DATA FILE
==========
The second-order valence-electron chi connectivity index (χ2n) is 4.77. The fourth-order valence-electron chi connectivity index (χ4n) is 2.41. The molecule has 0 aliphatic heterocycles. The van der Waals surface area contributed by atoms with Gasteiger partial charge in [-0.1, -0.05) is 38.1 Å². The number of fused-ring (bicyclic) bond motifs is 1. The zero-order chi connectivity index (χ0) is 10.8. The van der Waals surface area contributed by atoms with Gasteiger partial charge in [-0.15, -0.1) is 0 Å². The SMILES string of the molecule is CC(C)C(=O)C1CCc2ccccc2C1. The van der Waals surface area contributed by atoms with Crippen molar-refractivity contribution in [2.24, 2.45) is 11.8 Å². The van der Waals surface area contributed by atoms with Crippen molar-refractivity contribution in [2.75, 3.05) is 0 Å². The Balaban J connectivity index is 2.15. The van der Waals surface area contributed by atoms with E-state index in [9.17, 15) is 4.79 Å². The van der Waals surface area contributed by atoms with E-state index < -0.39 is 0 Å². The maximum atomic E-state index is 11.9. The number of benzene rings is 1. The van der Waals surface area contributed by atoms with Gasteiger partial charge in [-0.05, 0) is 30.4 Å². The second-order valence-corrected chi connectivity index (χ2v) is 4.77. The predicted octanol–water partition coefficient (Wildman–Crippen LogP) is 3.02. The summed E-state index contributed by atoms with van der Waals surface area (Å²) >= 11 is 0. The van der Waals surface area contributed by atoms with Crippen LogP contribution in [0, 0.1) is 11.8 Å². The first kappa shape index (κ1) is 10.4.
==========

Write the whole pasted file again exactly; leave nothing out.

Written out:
The second-order valence-electron chi connectivity index (χ2n) is 4.77. The fourth-order valence-electron chi connectivity index (χ4n) is 2.41. The molecule has 0 aliphatic heterocycles. The van der Waals surface area contributed by atoms with Gasteiger partial charge in [-0.1, -0.05) is 38.1 Å². The number of fused-ring (bicyclic) bond motifs is 1. The zero-order chi connectivity index (χ0) is 10.8. The van der Waals surface area contributed by atoms with Gasteiger partial charge in [-0.15, -0.1) is 0 Å². The SMILES string of the molecule is CC(C)C(=O)C1CCc2ccccc2C1. The van der Waals surface area contributed by atoms with Crippen molar-refractivity contribution in [2.24, 2.45) is 11.8 Å². The van der Waals surface area contributed by atoms with Crippen molar-refractivity contribution in [2.75, 3.05) is 0 Å². The Balaban J connectivity index is 2.15. The van der Waals surface area contributed by atoms with E-state index in [9.17, 15) is 4.79 Å². The van der Waals surface area contributed by atoms with E-state index < -0.39 is 0 Å². The maximum atomic E-state index is 11.9. The number of benzene rings is 1. The van der Waals surface area contributed by atoms with Gasteiger partial charge in [-0.05, 0) is 30.4 Å². The second-order valence-corrected chi connectivity index (χ2v) is 4.77. The predicted octanol–water partition coefficient (Wildman–Crippen LogP) is 3.02. The summed E-state index contributed by atoms with van der Waals surface area (Å²) >= 11 is 0. The van der Waals surface area contributed by atoms with Crippen LogP contribution in [0, 0.1) is 11.8 Å². The first kappa shape index (κ1) is 10.4.